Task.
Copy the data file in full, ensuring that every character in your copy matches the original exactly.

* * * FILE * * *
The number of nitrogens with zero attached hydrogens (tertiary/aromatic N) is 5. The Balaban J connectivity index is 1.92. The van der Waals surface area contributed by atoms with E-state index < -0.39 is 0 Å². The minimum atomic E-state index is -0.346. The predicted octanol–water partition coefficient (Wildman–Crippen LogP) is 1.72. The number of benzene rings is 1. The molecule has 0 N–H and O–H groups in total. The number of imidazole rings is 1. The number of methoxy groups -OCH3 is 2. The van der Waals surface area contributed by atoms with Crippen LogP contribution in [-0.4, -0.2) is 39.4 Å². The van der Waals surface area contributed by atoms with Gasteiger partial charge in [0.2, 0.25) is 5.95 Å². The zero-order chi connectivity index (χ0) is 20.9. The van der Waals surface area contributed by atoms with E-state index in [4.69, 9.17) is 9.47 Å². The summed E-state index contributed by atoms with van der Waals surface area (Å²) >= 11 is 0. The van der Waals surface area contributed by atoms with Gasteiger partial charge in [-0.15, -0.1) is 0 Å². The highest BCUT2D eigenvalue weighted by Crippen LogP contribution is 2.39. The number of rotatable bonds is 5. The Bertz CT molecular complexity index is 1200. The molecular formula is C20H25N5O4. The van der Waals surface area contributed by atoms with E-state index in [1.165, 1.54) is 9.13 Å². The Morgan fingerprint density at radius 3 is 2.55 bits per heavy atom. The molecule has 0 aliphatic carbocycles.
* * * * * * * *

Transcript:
The number of nitrogens with zero attached hydrogens (tertiary/aromatic N) is 5. The Balaban J connectivity index is 1.92. The van der Waals surface area contributed by atoms with E-state index < -0.39 is 0 Å². The minimum atomic E-state index is -0.346. The predicted octanol–water partition coefficient (Wildman–Crippen LogP) is 1.72. The number of benzene rings is 1. The molecule has 0 N–H and O–H groups in total. The number of imidazole rings is 1. The number of methoxy groups -OCH3 is 2. The van der Waals surface area contributed by atoms with Crippen LogP contribution in [-0.4, -0.2) is 39.4 Å². The van der Waals surface area contributed by atoms with Gasteiger partial charge in [0.2, 0.25) is 5.95 Å². The zero-order chi connectivity index (χ0) is 20.9. The van der Waals surface area contributed by atoms with E-state index in [4.69, 9.17) is 9.47 Å². The summed E-state index contributed by atoms with van der Waals surface area (Å²) >= 11 is 0. The van der Waals surface area contributed by atoms with Gasteiger partial charge in [-0.15, -0.1) is 0 Å². The highest BCUT2D eigenvalue weighted by Crippen LogP contribution is 2.39. The number of rotatable bonds is 5. The Bertz CT molecular complexity index is 1200. The molecular formula is C20H25N5O4. The van der Waals surface area contributed by atoms with E-state index in [1.165, 1.54) is 9.13 Å². The Morgan fingerprint density at radius 3 is 2.55 bits per heavy atom. The molecule has 0 aliphatic carbocycles.